Prefixes and suffixes

PREFIXES
Prefixes are letters added to the beginning
of existing or root words to make a new word.

Examples: engage manageable


regular legitimate



PREFIXES
Prefixes are letters added to the beginning
of existing or root words to make a new word.

Examples: engage manageable
disengage

regular legitimate



PREFIXES
Prefixes are letters added to the beginning
of existing or root words to make a new word.

Examples: engage manageable
disengage unmanageable

regular legitimate
irregular illegitimate


Common prefix meanings
un = not inter = between
dis = opposite de = opposite
re = again semi = half
pre = before fore = before
mis = wrong mid = middle
in = opposite sub = under
anti = against tri = three
When adding a prefix to a word it changes
its meaning.

Examples: happy


credit

When adding a prefix to a word it changes
its meaning.

Examples: happy
unhappy

credit
discredit
Prefix general rules

Usually add the prefix that ends with the
first letter of the root word’s first letter.

Examples: mobile


reversible

Prefix general rules

Usually add the prefix that ends with the
first letter of the root word’s first letter.

Examples: mobile
immobile

mature
immature
‘IR’ and ‘IL’ – the prefix
non-negotiables
The prefix ‘IL’ is always
used before words starting
with the letter L.

Examples: legal legible
illegal illegible
‘IR’ and ‘IL’ – the prefix
non-negotiables
The prefix ‘IR’ is always
used before words starting
with the letter R.

Examples: resistible relevant
irresistible irrelevant
Some exceptions to the rule:
mis, dis, de, un, in, im, re, sub

misconstrue inappropriate
disassemble impatient
deregulate regenerate
unintelligent substandard

EXCEPTIONS
SUFFIXES
Suffixes are letters or words added to the
end of existing or root words to make a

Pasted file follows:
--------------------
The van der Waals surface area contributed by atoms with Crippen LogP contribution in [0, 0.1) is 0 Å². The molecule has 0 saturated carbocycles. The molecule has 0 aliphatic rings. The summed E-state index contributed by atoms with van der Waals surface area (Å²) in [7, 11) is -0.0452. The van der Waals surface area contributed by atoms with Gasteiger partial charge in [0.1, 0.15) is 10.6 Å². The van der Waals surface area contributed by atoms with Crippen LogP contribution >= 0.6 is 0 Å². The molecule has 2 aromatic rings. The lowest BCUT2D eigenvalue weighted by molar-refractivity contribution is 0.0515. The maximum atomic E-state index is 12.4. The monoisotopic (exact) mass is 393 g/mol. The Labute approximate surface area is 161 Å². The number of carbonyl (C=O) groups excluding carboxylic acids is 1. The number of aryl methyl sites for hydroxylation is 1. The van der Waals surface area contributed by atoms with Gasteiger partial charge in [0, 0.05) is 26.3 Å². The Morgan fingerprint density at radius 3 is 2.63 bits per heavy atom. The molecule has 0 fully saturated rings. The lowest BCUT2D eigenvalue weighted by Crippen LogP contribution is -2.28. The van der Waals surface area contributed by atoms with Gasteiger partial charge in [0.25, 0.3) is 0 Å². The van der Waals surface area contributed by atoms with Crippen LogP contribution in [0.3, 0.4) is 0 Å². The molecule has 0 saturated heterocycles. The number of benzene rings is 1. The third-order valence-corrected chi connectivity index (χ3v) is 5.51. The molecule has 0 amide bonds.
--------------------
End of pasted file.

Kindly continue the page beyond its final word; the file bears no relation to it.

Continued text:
new word.

Examples: change
flat
laugh
open
SUFFIXES
Suffixes are letters or words added to the
end of existing or root words to make a
new word.

Examples: changeless
flat
laugh
open
SUFFIXES
Suffixes are letters or words added to the
end of existing or root words to make a
new word.

Examples: changeless
flatten
laughable
openly
TWO common types of suffixes



Inflectional suffixes can change the tense of
a word, or make a word plural.

Derivational suffixes make a new word that
is ‘derived’ from the original word





INFLECTIONAL SUFFIXES

I walk a long way to get here.
I walked a long way to get here.

My cat drank a lot of beer.
My cats drank a lot of beer.

DERIVATIONAL SUFFIXES
teach - teach
care - care
music - music
sad - sad
jealous - jealous
arrive -- arrive
hyphen - hyphen
DERIVATIONAL SUFFIXES
teach - teacher
care - careful
music - musician
sad - sadness
jealous - jealousy
arrive - arrival
hyphen - hyphenate
Words with both prefixes
AND suffixes?
Dis-appear-ed
Un-comfort-able
Im-proper-ly
Dis-organise-ed
Dis-proportionate-ly
Un-confident-ly
Dis-respect-ful-ly


Prefix and suffix brain buster
I was eat a lot of pickles last night and then I
start to drink some milk to wind from my day,
and my mum said ‘Member what happen when
you eat too many pickle and drink too much
milk?’
Prefix and suffix brain buster
I was eating a lot of pickles last night and then I
started to drink some milk to unwind from my
day, and my mum said ‘Remember what
happens when you eat too many pickles and
drink too much milk?’